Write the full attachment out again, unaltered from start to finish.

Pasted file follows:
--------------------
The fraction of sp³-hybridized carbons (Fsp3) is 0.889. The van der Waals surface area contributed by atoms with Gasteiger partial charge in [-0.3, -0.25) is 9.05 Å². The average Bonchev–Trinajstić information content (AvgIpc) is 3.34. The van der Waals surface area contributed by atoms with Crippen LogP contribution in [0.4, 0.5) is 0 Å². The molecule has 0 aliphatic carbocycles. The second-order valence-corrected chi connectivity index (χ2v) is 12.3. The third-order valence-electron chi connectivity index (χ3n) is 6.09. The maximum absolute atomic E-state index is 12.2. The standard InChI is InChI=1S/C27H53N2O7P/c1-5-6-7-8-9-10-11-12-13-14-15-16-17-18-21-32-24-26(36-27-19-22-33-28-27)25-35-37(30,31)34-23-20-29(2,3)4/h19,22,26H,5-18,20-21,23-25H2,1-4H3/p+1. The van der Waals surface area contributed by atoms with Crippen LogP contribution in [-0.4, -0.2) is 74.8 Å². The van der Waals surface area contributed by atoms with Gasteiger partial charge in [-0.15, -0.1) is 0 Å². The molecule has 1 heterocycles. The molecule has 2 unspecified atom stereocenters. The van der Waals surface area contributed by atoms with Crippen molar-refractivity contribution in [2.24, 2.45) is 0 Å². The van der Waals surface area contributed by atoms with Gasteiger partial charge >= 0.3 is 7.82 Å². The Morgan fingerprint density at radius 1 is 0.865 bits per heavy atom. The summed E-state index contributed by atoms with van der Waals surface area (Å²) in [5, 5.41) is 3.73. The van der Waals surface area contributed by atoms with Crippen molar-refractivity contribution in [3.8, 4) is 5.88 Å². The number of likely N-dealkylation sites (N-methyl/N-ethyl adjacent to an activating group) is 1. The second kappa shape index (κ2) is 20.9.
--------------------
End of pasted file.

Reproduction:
The fraction of sp³-hybridized carbons (Fsp3) is 0.889. The van der Waals surface area contributed by atoms with Gasteiger partial charge in [-0.3, -0.25) is 9.05 Å². The average Bonchev–Trinajstić information content (AvgIpc) is 3.34. The van der Waals surface area contributed by atoms with Crippen LogP contribution in [0.4, 0.5) is 0 Å². The molecule has 0 aliphatic carbocycles. The second-order valence-corrected chi connectivity index (χ2v) is 12.3. The third-order valence-electron chi connectivity index (χ3n) is 6.09. The maximum absolute atomic E-state index is 12.2. The standard InChI is InChI=1S/C27H53N2O7P/c1-5-6-7-8-9-10-11-12-13-14-15-16-17-18-21-32-24-26(36-27-19-22-33-28-27)25-35-37(30,31)34-23-20-29(2,3)4/h19,22,26H,5-18,20-21,23-25H2,1-4H3/p+1. The van der Waals surface area contributed by atoms with Crippen LogP contribution in [-0.4, -0.2) is 74.8 Å². The van der Waals surface area contributed by atoms with Gasteiger partial charge in [-0.15, -0.1) is 0 Å². The molecule has 1 heterocycles. The molecule has 2 unspecified atom stereocenters. The van der Waals surface area contributed by atoms with Crippen molar-refractivity contribution in [2.24, 2.45) is 0 Å². The van der Waals surface area contributed by atoms with Gasteiger partial charge >= 0.3 is 7.82 Å². The Morgan fingerprint density at radius 1 is 0.865 bits per heavy atom. The summed E-state index contributed by atoms with van der Waals surface area (Å²) in [5, 5.41) is 3.73. The van der Waals surface area contributed by atoms with Crippen molar-refractivity contribution in [3.8, 4) is 5.88 Å². The number of likely N-dealkylation sites (N-methyl/N-ethyl adjacent to an activating group) is 1. The second kappa shape index (κ2) is 20.9.